He wants to give his customers a taste from around the world, using beans from Africa, Asia, Central America, and South America, and right now a Colombian and a Yirgacheffe are his customers’ favorites. He keeps most of his coffees at a medium roast, though like many drinkers in the Midwest, many of his customers want dark roasts. The project is still, in part, for his own drinking pleasure, and he can’t help but try several pounds of a new coffee every time he orders, just because “it’s fun to always be trying something new.”
Weston has no plans to become a big roaster, but true to his Mennonite heritage he wants his home business to be a place where he can one day work together with his family and instill a robust work ethic into his children. “I’ll probably never have a big place with animals and stuff for my children to take care of and do, so this is something I envision the girls could do once they get older.” He hopes his two daughters, Nadia who is five and Anya who is three, will one day help with packaging, assembling coffee gift baskets, or channeling their interests into some other part of the business.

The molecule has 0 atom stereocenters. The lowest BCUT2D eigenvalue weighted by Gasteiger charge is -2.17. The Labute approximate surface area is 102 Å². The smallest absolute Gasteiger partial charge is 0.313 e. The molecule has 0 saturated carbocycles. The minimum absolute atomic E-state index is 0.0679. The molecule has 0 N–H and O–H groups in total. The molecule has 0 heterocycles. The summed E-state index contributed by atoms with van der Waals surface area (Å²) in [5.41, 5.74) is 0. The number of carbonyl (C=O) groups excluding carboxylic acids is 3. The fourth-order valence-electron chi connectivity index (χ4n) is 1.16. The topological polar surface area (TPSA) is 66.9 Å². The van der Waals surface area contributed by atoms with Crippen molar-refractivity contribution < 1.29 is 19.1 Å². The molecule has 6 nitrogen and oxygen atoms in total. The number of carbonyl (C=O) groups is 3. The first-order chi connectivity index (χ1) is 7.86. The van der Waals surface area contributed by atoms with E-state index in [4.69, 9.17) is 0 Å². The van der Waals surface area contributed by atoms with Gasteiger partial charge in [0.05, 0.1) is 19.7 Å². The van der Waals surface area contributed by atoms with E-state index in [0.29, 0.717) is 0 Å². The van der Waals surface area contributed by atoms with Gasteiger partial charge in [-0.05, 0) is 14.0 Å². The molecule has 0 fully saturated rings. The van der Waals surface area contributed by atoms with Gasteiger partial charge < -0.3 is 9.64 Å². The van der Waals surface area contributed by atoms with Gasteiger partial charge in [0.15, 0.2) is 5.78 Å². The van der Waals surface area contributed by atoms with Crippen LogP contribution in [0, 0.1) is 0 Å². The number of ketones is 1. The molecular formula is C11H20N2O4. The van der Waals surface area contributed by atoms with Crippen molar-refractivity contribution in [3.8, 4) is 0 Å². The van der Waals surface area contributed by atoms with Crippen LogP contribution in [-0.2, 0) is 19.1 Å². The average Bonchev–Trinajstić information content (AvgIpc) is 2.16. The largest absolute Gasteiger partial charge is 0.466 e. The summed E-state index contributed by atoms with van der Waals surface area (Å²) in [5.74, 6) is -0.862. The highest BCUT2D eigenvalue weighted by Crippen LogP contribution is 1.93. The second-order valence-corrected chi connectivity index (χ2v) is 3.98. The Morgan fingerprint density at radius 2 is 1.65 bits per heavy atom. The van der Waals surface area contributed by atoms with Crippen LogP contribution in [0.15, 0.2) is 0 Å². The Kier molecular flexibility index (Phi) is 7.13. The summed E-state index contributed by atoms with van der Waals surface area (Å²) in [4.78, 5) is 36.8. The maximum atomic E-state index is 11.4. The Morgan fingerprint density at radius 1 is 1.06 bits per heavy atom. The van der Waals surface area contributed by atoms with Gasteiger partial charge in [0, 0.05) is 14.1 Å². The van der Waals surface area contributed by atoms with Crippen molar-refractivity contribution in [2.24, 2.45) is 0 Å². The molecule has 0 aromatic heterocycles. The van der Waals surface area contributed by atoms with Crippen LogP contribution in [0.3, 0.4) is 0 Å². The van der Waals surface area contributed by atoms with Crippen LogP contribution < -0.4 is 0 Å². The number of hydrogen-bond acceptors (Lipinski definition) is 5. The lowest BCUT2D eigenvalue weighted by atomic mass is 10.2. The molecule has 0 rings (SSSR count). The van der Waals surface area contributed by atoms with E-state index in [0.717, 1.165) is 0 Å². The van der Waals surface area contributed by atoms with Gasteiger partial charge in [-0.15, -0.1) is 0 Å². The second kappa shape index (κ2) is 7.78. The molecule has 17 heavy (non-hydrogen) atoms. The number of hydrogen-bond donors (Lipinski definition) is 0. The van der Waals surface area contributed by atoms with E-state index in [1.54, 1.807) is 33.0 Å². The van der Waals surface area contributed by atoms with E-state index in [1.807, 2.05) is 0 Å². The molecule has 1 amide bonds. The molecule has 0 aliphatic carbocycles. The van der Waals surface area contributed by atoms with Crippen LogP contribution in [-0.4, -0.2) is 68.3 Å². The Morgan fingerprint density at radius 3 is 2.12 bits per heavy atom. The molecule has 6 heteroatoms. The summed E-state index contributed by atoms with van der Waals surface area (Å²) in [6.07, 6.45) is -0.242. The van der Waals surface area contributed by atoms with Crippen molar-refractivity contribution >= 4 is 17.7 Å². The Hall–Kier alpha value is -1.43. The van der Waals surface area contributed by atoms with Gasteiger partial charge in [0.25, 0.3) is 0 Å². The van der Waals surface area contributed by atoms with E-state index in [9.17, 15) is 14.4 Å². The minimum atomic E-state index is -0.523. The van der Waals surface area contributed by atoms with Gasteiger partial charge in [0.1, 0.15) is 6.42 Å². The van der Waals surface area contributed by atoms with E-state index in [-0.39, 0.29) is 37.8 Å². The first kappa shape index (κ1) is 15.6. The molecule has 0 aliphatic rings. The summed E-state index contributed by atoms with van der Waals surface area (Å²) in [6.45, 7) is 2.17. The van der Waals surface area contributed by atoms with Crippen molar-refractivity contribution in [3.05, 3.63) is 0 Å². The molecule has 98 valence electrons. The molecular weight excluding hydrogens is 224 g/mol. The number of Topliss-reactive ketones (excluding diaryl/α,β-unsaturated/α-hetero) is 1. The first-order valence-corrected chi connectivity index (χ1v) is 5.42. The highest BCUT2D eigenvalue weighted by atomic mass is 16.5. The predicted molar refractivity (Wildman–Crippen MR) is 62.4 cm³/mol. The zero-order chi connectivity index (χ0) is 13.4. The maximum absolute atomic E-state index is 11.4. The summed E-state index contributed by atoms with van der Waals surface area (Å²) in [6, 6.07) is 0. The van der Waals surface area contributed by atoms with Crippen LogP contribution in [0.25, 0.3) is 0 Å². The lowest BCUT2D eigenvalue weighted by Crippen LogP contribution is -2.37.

Weston also dreams of buying coffee more directly from coffee farmers and has the contacts to make it happen. One Mennonite coffee importer in Honduras helps coffee farmers raise the quality of their coffee to get consistently higher prices for their beans. A more direct connection would ensure that the farmers he buys from are making a fair wage, something important to Weston. It was also something he made sure of when he chose Theta Ridge Coffee as his source for green beans.
Some of Weston’s coffee is going to his hometown back in Virginia. A steady supporter of her son’s new venture, his mother has ordered his coffee from the beginning of Baltic Coffee Company and introduced it in her community. “Now those people are calling me to order,” Weston says.
Although coffee roasting is a rather unusual business in the Amish and Mennonite community, there is a growing interest. “Specialty coffee is on the rise everywhere, and Amish and Mennonites do like quality things,” Weston says. He’s says he’s glad to be a part of providing good coffee to his community.
—Rachel Mast is a freelance writer in Ohio’s Amish country.